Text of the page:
This film received its television premiere in Los Angeles Monday 14 January 1957 on KTTV (Channel 11); it first aired in Philadelphia 5 March 1957 on WFIL (Channel 6), in New Haven CT 11 March 1957 on WNHC (Channel 8), in Altoona PA 21 March 1957 on WFBG (Channel 10), in Chicago 5 April 1957 on WBBM (Channel 2), in Minneapolis 16 August 1957 on KMGM (Channel 9) and in Miami 20 August 1957 on WCKT (Channel 7); it was first shown in San Francisco 28 December 1958 on KGO-TV (Channel 7), but there is no record of its having been telecast in New York City until 22 February 1962 on WCBS (Channel 2). See more »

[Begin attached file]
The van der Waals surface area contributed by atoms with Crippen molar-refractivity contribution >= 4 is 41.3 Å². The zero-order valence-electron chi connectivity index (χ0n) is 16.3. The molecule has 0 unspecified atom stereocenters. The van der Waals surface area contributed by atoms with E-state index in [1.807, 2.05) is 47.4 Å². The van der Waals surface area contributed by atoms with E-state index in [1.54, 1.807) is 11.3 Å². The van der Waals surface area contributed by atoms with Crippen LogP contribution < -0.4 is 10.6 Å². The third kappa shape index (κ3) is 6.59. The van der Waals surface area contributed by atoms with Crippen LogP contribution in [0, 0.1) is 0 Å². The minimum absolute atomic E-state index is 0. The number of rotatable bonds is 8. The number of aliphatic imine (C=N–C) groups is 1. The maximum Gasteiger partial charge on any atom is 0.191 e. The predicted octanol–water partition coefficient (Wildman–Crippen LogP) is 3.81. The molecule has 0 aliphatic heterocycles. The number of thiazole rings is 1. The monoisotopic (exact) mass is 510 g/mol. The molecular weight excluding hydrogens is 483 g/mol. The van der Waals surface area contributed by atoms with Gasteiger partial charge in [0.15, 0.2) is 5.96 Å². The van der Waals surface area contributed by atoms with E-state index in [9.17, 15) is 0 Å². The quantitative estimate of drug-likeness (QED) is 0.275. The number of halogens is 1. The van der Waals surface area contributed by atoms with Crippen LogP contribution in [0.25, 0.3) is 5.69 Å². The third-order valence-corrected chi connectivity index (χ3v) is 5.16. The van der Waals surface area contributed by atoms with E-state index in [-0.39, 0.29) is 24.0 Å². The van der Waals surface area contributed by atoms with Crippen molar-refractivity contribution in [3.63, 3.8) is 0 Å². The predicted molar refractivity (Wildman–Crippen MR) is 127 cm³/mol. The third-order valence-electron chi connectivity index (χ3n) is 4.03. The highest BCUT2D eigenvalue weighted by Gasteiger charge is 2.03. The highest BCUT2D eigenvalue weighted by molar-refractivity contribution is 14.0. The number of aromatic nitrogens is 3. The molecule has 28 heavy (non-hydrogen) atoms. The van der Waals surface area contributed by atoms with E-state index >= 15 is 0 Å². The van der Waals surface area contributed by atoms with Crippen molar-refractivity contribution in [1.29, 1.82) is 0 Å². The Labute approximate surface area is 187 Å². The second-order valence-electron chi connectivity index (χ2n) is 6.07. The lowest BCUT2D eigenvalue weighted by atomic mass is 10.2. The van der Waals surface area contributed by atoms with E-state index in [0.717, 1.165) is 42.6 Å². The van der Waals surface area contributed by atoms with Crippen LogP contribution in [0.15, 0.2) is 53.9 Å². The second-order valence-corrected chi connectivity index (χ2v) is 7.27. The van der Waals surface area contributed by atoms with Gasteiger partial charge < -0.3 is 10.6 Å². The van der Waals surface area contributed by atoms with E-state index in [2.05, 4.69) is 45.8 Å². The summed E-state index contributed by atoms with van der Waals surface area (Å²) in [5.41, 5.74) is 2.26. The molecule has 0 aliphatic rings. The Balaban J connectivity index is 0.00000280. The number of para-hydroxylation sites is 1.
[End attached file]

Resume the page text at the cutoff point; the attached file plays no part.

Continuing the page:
Good "B" picture from MGM about a tough-as-nails D.A. (Walter Pidgeon) who sends everyone to the big house and he takes pleasure in making sure that the streets are clear of any scum. His luck eventually runs out when a gangster frames his and soon the D.A. gets sent to the same prison where he's sent thousands of people. Once inside his life is in danger but he plans on making it through and along the way he meets a woman (Rita Johnson) he sent up who might just have been innocent as well as hold a clue to his own case. 6,000 ENEMIES is without question MGM's attempt to try and capture the mood and spirit of a Warner crime picture and for the most part it succeeds. At just 62-minutes there's really no time for any character development or any type of plot growth as everything happens without much reason for thought. The first five-minutes pretty much covers Pidgeon's rise to the top and then the next two-minutes covers his fall from grace and yet the way he's framed makes no sense and probably could have been defeated inside any court room. With that said, there's really no point in making fun of the plot too much because the movie was made to be simple entertainment and that's exactly what it manages to be. I thought the prison stuff was a lot of fun as we get a lot of familiar situations yet director Seitz really makes them seem fresh and original. One of the highlights is a scene where the D.A. wants to be put in with the regular guys instead of the safe haven so they send him to the cafeteria where a full riot breaks out. Another very good sequence has him having to fight 'Socks' Martin (Nat Pendleton) who just happens to be one of the men sent to kill him. There's another good subplot between the D.A. and a doctor (Paul Kelly) inside the prison. In a film like this it's always good to have a strong group of actors and they all do fine work here with Pidgeon fitting the role of the tough guy with ease. He has no problem making you believe he's this brilliant D.A. and he is good at showing off his toughness as well. I thought both Kelly and Pendleton added a lot of entertainment and both are strong as usual. Johnson was also very good in her role and you'll certainly be wishing you could see more of her. Character actor Grant Mitchell plays the dimwitted warden and we even get Guinn Williams in a brief part. Fans of "B" crime pictures are going to get a real kick out of this one. It's certainly far from a masterpiece but then again it wasn't trying to be GONE WITH THE WIND.
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